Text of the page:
An Open Letter to My Former Teaching Partners

Kristen Kovatch, formerly a western riding instructor, trainer and coach, thanks the horses who taught her students more than she ever could.
The author and a former student. Photo by Kathryn Schaller.

The author, a former equine teaching partner and a former student. Photo by Kathryn Schaller.

To my former teaching partners, the twenty-to-thirty horse herd who taught not only class after class of my students, but me as well:

There is no single definition of “lesson pony.” Perhaps we think of the gray-in-the-face old horse with the slight arthritis but a spark in his eye that jogs endless circles so carefully; maybe we envision a fat little pony with equal portions of sass and solidity who pops over tiny crossrails much to the delight of his wee rider.

Really, few of you fit either of these stereotypes: you were once, perhaps, the top of your game — sliding stops from here to the horizon, or flawless flying changes in the big ring at the Congress. You came with papers and pedigrees and performance records, all by donation — because that’s how most of these collegiate programs work. Perhaps you were a little creaky with age, not quite up to your old standards but with plenty of years left in you to teach another generation, the perfect bridge between a youth lesson horse and a show animal, helping your riders themselves transition from children to adults in a college setting.

What a mixed bag we had to teach: phys ed college courses ranging from total beginners to advanced reining and training classes; college team practices to help our students prepare to get on horse “cold” with no practice time; private lessons for community members and our high school team. You did it all, and some of you worked in every single one of these levels.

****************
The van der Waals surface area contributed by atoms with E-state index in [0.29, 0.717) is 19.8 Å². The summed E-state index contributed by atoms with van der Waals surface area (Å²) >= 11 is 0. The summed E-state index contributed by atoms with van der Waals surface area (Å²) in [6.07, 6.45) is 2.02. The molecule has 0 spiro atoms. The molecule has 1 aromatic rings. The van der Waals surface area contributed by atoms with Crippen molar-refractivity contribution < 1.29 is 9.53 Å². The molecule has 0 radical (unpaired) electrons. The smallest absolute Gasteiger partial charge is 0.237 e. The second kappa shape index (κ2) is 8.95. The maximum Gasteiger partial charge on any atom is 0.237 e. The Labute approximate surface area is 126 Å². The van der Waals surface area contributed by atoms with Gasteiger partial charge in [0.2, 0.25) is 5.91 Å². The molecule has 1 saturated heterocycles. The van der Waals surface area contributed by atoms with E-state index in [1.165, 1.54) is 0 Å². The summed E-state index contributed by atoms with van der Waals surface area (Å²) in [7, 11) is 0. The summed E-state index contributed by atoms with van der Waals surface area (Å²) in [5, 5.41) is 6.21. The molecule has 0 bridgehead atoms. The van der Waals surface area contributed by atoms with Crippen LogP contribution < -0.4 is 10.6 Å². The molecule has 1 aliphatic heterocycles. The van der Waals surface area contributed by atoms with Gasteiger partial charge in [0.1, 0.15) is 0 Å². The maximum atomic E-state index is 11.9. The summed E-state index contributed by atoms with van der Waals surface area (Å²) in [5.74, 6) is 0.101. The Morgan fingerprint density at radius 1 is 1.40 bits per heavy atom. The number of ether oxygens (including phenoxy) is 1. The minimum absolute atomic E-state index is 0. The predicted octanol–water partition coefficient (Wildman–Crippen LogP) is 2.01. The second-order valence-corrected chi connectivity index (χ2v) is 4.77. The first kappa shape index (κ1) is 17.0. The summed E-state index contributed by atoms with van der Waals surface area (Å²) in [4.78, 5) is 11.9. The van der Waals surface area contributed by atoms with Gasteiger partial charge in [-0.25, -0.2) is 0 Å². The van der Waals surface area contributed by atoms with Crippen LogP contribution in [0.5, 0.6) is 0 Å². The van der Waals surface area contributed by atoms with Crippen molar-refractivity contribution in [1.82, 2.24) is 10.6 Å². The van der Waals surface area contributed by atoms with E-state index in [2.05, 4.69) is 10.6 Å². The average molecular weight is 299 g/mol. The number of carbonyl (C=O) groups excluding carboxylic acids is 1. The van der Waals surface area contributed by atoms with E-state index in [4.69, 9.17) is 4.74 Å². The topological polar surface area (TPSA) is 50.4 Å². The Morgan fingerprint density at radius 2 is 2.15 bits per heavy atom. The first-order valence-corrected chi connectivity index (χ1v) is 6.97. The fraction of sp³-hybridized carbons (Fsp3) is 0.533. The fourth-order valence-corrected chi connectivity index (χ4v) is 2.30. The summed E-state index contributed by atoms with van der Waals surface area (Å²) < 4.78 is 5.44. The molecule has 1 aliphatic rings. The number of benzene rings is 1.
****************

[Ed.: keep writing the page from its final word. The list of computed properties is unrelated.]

I would stand in the arena and watch you circle me, wondering if these students on your back would ever truly appreciate what you were. I tried my best to impart a sense of your previous accomplishments upon my sometimes less-than-interested riders. I learned patience from you, as you tolerated some young gun who was pretty sure they knew a lot more about riding horses than I did, and believed it was their job to try to teach you a thing or two — you, a horse who had seen more show pens than all of us combined.

And truthfully, some of them probably did know more than me — who was I, a bright-eyed young graduate, to stand in an arena and shout instructions at a group of riders who were until just a few months prior my peers, not my students? There were plenty of days when I wanted to give up on this professional thing, and I probably told some of you horses all about it. I’m sure those weren’t the only secrets you were keeping for us: for every student that wound up spilling their heart to me in my office, there were likely plenty more whispering or crying into your manes in the barn aisle. I thank you for that.

You carried my team on your backs and you carried me too, showing me what was right and what was wrong, suffering silently through some terrible lessons as I formed my program and worked so hard to learn how best to keep you mentally and physically sound. You always came first in that program, much to the chagrin, I am sure, of students who wished I would let them treat you like a playground, an endless carousel of circles and maneuvers and transitions — not the way, I believed, to learning good horsemanship.

The lessons you taught my students were numerous indeed, but the lessons you taught me are immeasurable. There are the various sundry lessons all instructors learn: 45 ways to say the same thing, in the hopes that one of those ways will make sense to your student; how to discern in a split-second glance if you needed a little time on the lunge line before your nervous rider mounted up; when a certain number of repetitions were truly enough.

But there were plenty of less-quantifiable lessons as well: I learned that sometimes the most important thing a human can do for a horse is simply be there by their side as they leave this world; I learned that it is a rare mistake that is truly the horse’s fault. You kept me honest and you taught me integrity. You reminded me to always put the horse first.

To my former teaching partners, thank you for everything you taught my students. And thank you for everything you taught me.

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